Before and after latrines in a suburb of Blantyre, Malawi.
What can you do to help the countries that are already “there” and those that aren't there yet? If you work for an NGO, your organization could help promote:
- Consideration of menstrual hygiene
- Promotion of hygienic use of toilets, especially with access to water for cleaning and handwashing
- Helping to link users with finances and services for pit emptying or building new latrines, as well as upgrading their services
- Help communities with animal excreta management, solid waste management, and managing young children's feces.
It feels good to be optimistic, but realistic. We need to learn from the past, question the build on the good, and resolve the bad. Join me soon after 2030 at the “Museum of How We Got to Universal Sanitation.” I hear they'll have a great coffee shop.
Bangladesh: Sustainability and equity aspects of total sanitation programmes: A study of recent WaterAid-supported programmes in Bangladesh, Community-Led Total Sanitation in Rural Areas: An Approach That Works, Lessons Learned from Bangladesh, India, and Pakistan: Scaling-Up Rural Sanitation in South Asia, Community Led Total Sanitation in Bangladesh: Chronicles of a Peoples Movement, Citizen's report on sanitation
Brazil: Community-driven sanitation improvement in deprived urban neighbourhoods, Low-cost Sanitation Improvements in Poor Communities: Conditions for Physical Sustainability, The Experience of Condominial Water and Sewerage Systems in Brazil: Case Studies from Brasilia, Salvador and Parauapebas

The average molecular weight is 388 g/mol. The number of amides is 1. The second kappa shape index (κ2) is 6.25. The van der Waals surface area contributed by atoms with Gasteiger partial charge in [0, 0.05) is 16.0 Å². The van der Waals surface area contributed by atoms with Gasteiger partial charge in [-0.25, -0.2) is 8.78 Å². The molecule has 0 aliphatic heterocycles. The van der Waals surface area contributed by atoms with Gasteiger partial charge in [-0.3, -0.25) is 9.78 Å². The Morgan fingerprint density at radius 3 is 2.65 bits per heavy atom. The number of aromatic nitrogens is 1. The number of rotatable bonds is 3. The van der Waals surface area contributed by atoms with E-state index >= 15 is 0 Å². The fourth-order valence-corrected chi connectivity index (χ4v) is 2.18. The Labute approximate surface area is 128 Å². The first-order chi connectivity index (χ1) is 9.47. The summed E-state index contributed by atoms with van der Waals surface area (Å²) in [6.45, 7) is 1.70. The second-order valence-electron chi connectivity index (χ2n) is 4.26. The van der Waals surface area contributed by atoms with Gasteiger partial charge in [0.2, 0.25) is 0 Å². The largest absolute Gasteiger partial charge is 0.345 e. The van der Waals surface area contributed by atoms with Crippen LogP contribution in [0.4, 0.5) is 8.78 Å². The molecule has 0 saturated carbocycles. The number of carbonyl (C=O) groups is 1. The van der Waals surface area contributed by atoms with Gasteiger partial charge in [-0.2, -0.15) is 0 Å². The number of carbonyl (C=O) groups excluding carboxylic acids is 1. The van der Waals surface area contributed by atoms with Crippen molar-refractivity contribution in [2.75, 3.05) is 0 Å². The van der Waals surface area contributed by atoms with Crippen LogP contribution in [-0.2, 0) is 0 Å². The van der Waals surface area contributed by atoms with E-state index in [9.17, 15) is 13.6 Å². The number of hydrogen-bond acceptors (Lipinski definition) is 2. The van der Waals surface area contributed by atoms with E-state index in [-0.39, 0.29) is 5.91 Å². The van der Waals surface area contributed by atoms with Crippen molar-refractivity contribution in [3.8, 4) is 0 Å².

Singapore: Successful Sanitation Projects in Thailand, Malaysia, and Singapore, Achieving total sanitation and hygiene coverage within a generation - lessons from East Asia, 50 years of sanitation in Singapore
Thailand: Achieving total sanitation and hygiene coverage within a generation - lessons from East Asia; Successful Sanitation Projects in Thailand, Malaysia, and Singapore, Evaluating the effectiveness of public finance for household sanitation in rural Thailand, Universal Sanitation - Thailand Experiences
United States: The Sanitary City: Environmental Services in Urban America from Colonial Times to the Present, City Water, City Life: Water and the Infrastructure of Ideas in Urbanizing Philadelphia, Boston, and Chicago, The Cholera Years
World: The Big Necessity
 Table adapted from Northover, H., Ryu, S., & Brewer, T., 2015. Achieving total sanitation and hygiene coverage within a generation - lessons from East Asia. London: WaterAid.
 World Bank Data 1960 GDP per capita, data for Bangladesh, Brazil, Malaysia, Singapore, South Korea, Thailand (accessed January 6, 2016)
 World Bank Data Improved sanitation facilities (% of population with access) 1986-1990
 World Bank Data Improved sanitation facilities (% of population with access) 1996-2000
 World Bank Data Improved sanitation facilities (% of population with access) 2011-2015
Photo credits: Susan Davis.